TAMPA HEIGHTS — Bobby Boutwell is 69 years old. She has two daughters, two sons and five grandchildren.
She hates washing dishes, eating Lima beans and being around people who curse.
She loves drinking chocolate milk for breakfast, doing the crossword puzzles in the paper and listening to her priest.
She also loves owls. She is so fascinated by this nocturnal, solitary bird of prey that she has a small blue owl tattooed on her right ankle. It was her 69th birthday gift from her grandson Keith.
On a recent Wednesday morning, she woke up in her Lowry Park area home at 6:30, just as she always does. Outside, the sun would not rise for another half an hour, but Boutwell had a mission: to visit a friend.
At 6:30 that same balmy morning, Dorothy Klein still slept in her house in Tampa Heights, where she has lived for the past 25 years.
Klein is 82. She was a bookkeeper at Walgreens for 26 years, before retiring in 1987. She has a daughter, two sons, seven grandchildren and 14 great-grandchildren.
Klein loves watering her plants, smoking Salem cigarettes and sitting on the porch. Her favorite flower is the rose.
She hates losing at scratch-off lottery tickets, eating sweets and needing a wheelchair.
She has read the Bible three times in the past year to ward off boredom, she says.
Both women have lost their husbands. Both survived breast cancer. And both don't see their families much.
On that morning, like every Monday and Wednesday, Boutwell drove the 4 miles to Klein's house for a couple of hours of companionship and laughter.
They met through Seniors in Service, a nonprofit organization that recruits seniors to volunteer in the community. Boutwell has been a volunteer for one year. Her job is to visit Klein and other seniors each week. The companionship, Klein says, is helping her overcome the death of her husband about a year ago.
In celebration of National Grandparent's Day this Sunday, Boutwell and other volunteers for Seniors in Service will participate in the Grandparent Fashion Show Benefit at the Rusty Pelican on Saturday. She will be one of the models at the event sponsored by the Vein Center of Tampa Bay.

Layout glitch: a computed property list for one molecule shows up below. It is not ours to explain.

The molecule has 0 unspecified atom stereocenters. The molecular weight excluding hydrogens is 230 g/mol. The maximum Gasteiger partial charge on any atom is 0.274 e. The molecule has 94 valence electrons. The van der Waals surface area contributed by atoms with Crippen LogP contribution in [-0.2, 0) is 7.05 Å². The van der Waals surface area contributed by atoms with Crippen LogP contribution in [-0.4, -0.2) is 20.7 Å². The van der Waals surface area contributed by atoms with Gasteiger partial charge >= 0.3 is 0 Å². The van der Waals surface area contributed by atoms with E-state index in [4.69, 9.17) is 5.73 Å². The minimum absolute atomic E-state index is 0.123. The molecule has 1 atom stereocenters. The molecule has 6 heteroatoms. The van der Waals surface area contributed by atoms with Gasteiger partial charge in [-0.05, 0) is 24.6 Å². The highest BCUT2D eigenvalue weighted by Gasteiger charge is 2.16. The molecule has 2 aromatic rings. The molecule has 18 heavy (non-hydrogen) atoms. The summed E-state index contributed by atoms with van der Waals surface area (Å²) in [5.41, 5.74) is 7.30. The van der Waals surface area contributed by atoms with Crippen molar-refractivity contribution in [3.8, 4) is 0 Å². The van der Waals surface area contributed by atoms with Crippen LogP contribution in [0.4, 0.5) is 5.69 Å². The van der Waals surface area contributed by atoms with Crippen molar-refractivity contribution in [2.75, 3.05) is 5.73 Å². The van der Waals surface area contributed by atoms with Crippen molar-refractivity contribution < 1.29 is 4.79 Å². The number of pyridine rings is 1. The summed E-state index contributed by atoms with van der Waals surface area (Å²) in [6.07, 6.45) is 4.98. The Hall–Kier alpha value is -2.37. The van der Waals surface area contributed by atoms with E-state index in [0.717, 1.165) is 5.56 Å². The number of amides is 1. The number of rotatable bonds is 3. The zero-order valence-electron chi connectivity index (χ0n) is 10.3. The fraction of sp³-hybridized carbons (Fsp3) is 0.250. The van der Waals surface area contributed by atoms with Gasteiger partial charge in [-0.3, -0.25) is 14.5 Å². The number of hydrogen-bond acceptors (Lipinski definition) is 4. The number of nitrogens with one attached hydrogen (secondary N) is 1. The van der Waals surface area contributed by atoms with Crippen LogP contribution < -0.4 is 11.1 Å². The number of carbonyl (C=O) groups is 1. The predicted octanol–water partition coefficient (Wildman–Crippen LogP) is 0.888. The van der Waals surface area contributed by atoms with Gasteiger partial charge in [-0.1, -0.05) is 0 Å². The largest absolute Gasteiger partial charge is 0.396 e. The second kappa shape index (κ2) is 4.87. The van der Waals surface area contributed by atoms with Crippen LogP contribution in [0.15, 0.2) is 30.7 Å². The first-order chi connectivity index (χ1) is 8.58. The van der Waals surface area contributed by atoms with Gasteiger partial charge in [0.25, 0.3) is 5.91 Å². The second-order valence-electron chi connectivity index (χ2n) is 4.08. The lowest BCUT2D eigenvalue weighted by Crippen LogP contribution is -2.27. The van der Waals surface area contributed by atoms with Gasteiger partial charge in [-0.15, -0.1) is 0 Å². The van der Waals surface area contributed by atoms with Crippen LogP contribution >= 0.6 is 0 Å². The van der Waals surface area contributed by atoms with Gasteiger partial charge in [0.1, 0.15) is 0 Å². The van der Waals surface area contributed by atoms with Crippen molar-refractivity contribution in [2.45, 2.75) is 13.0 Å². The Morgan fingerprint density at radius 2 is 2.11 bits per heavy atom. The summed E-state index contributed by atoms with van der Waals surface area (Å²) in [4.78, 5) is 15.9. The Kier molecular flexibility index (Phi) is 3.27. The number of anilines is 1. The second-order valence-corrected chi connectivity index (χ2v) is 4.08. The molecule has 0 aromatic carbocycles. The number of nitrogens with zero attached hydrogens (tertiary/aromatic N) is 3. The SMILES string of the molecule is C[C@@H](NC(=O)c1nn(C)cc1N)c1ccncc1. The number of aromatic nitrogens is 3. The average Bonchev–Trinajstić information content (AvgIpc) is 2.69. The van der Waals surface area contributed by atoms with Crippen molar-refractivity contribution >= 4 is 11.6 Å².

It was almost 10 a.m. when Boutwell stepped on the porch and walked into the house decorated with teddy bears, stuffed dolls and family pictures.
Klein sat in her wheelchair at the round dining table, her back to the kitchen. Her icy-blue eyes were framed by a soft cloud of sandy hair.
She wore a pink slipper on her left foot. Her right leg was amputated above the knee because of an aneurysm three years ago. A bowl of oatmeal sat in front of her. "I can't eat anymore," she said bringing her hands to her head.
Klein, who has blood pressure problems, has lost her appetite. She now weighs 90 pounds.
These days, she looks forward to Boutwell's visits.
Sitting on a chair next to her, Boutwell pulled out the scratch-off lottery tickets from her purse. The two speculated who would win the most money. Each usually plays $25 worth of tickets a week.
With a coin in one hand and a Salem cigarette in the other, each scratched off a series of tickets.
"No quickies," said Boutwell.
She once won $3,000 back in 1991. "I'd like to see that figure again," she said.
The phone rang.
It was one of Klein's granddaughters. She couldn't come to see her that afternoon, but would swing by the next day.
Boutwell and Klein finished scratching the last two tickets.
In all, Klein won $7.
"I got $17," said Boutwell.
"Okay, rub it in," Klein replied.
Soon it was noon and the two-hour visit was over.
Boutwell kissed Klein goodbye.
"Behave yourself," she said.
"I can't do anything else but that," Klein replied.
Alessandra Da Pra can be reached at email@example.com or (813) 226-3434.